Thursday, November 19, 2009

Kizua Mwangola: Part 2: The Lion's Den

Alvalade is the home of Sporting Lisbon, the mighty lion of Portuguese football. And now, its also the key to my future...

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As promised, the day started early, with a trip to Alvalade's Conservatoria. However, it was just my luck that it had burnt down in a fire recently. Oscillating between hope and despair - have they lost my entry? can we create a new one? - we wondered down to the abandoned shop window to read a notice: the conservatoria had migrated, lock stock and smoking barrels (literally) to a different place. Luckily, it was only up the road, next to the Sonangol pumps by the national radio station.

To our great displeasure, the new place was nothing like the ordered chaos of Kinaxixe. Here we had sheer, unabated, uncontained disorganised chaos. After watching some great examples of Angolan queueing (surely an oxymoron if I ever seen one), I managed to sneakily speak to a worker. She dutifully told me that archive searches were not one of their set tasks; I should know to which conservatoria I belong, and that's that. If I truly wanted to conduct a search, I could wait two weeks for the new IT system that was being installed.

Well, we couldn't wait two weeks - half of our visas!! - nor did I have any belief in time scales for software development - Angolan's or otherwise, worked on far too many of these critters to have any faith left - so we gave up and decided to go for breakfast. I badly needed my morning coffee to regain my strength. God had, of course, very different ideas. An hour walk revealed nothing that could vaguely resemble a cafe and Shahin boycotted all street vendors so, in addition to all our troubles, starvation now beckoned.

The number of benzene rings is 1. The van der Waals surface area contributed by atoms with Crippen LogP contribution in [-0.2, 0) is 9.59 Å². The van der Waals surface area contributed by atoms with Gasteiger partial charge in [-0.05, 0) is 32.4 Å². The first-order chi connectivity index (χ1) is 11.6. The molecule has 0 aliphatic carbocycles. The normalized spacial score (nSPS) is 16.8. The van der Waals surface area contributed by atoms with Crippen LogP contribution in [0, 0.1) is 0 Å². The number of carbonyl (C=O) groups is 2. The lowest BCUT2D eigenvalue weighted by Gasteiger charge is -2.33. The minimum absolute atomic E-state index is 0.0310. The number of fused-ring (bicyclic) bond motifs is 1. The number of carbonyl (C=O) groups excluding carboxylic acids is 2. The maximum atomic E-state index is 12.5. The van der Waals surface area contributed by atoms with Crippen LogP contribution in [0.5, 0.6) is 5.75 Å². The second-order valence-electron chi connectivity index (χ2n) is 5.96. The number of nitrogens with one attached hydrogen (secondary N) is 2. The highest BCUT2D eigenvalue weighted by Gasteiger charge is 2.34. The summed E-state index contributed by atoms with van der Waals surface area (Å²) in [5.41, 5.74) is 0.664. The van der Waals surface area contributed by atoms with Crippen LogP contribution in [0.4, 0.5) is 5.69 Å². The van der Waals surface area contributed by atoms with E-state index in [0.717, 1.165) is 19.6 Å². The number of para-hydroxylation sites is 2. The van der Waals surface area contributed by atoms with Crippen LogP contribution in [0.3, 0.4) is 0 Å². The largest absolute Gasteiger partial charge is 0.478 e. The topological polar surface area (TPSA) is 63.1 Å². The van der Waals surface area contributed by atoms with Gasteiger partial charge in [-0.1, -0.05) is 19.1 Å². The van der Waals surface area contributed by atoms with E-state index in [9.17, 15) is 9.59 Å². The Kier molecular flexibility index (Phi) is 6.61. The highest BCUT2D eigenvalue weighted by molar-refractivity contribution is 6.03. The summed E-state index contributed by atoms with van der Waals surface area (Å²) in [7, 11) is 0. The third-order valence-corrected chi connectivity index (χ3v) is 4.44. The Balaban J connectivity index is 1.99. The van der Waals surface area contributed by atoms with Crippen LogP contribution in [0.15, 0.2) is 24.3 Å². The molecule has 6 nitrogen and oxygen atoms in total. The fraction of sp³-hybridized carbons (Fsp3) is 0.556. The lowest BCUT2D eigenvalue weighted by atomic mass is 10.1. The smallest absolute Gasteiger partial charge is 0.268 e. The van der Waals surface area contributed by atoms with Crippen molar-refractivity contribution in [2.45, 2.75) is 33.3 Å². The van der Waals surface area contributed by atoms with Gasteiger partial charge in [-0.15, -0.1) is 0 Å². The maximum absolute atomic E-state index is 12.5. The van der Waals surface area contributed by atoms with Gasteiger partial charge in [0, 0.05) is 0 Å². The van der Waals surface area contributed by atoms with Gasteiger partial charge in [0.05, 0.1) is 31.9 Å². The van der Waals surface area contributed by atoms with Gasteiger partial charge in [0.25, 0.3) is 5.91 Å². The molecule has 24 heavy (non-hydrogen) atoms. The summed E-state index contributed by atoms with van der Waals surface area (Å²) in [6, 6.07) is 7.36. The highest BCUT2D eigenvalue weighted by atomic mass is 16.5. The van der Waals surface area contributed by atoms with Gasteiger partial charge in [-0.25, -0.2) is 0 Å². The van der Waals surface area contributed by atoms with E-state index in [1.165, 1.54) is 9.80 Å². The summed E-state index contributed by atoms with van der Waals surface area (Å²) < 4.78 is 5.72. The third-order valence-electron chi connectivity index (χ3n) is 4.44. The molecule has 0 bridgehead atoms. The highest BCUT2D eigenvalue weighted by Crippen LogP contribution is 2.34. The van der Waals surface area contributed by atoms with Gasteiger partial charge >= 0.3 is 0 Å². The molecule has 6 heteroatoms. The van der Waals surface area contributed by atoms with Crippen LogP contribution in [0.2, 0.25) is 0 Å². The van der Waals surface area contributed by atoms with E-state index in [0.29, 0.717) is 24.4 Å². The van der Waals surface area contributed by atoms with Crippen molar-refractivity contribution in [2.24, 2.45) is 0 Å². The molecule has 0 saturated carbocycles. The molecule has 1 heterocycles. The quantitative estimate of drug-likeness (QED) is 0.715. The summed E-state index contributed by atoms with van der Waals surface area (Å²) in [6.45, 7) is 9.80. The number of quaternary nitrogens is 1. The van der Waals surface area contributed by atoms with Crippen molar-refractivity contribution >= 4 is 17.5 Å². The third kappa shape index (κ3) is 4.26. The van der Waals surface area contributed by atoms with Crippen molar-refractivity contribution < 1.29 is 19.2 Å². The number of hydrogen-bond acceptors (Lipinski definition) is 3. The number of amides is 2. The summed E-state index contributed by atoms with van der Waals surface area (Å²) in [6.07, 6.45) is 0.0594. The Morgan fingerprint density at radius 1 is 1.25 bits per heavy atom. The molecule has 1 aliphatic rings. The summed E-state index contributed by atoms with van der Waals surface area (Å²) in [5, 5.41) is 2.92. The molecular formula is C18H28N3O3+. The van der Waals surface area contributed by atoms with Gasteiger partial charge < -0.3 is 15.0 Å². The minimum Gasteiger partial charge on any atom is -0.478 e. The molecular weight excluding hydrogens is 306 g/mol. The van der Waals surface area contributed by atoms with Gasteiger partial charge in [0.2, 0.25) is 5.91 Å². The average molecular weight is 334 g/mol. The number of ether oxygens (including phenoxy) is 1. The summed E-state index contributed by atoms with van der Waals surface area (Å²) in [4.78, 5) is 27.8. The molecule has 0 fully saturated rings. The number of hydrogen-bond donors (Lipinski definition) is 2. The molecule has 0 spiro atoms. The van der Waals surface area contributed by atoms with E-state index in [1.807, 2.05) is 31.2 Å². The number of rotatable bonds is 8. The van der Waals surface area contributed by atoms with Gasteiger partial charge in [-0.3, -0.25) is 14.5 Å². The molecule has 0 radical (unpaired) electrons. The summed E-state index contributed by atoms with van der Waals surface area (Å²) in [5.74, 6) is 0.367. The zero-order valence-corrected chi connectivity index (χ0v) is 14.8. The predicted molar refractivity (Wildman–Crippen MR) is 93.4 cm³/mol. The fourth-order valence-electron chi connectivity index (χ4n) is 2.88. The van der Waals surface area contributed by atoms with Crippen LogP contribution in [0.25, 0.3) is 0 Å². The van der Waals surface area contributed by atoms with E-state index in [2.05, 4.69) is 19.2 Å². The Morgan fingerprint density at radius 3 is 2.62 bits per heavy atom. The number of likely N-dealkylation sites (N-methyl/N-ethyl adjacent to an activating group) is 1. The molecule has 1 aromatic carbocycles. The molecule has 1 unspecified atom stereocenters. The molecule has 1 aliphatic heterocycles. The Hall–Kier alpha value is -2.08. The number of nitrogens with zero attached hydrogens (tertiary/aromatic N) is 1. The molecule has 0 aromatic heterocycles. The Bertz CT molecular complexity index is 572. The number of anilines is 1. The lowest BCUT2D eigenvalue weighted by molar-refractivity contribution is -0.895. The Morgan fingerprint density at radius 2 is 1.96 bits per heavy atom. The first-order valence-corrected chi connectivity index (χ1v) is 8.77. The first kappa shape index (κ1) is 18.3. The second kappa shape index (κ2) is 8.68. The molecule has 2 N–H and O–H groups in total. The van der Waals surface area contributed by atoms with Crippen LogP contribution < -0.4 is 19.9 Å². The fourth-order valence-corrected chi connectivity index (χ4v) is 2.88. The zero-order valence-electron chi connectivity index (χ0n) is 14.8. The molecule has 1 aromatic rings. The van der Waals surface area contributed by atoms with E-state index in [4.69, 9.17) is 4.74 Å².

We considered our options in a quiet shade under my baptism church. As if sensing our despair, just there and then our friend L decided to ring us. A lawyer! Surely a sign. She didn't know off the top of her head whether there were any other conservatorias in Alvalade, but she would check; in the mean time, we were to ring Portugal and try to rinse out more details. Shahin also thought we should consult the padre and see if we can get any additional info from him.

As we queued up to see the padre, we met another couple that were in almost exactly the same situation as us: a Scottish girl was trying to marry an Angolan chap, R, but they were struggling in both Britain and Angola. The coincidence was so amazing it felt uncanny. We chatted for a bit and traded war stories, commiserating each other. R told us he had had a lot of problems getting his birth certificate, and one of the most important things is knowing the location of one's entry in the registry. This was to be a vital detail.

In the end, all our sources came together:
  • The church archives did not know where I was registered, but they knew the exact location (book, page, etc.) of my entry in it; thanks to R, we appreciated the importance of this vital information.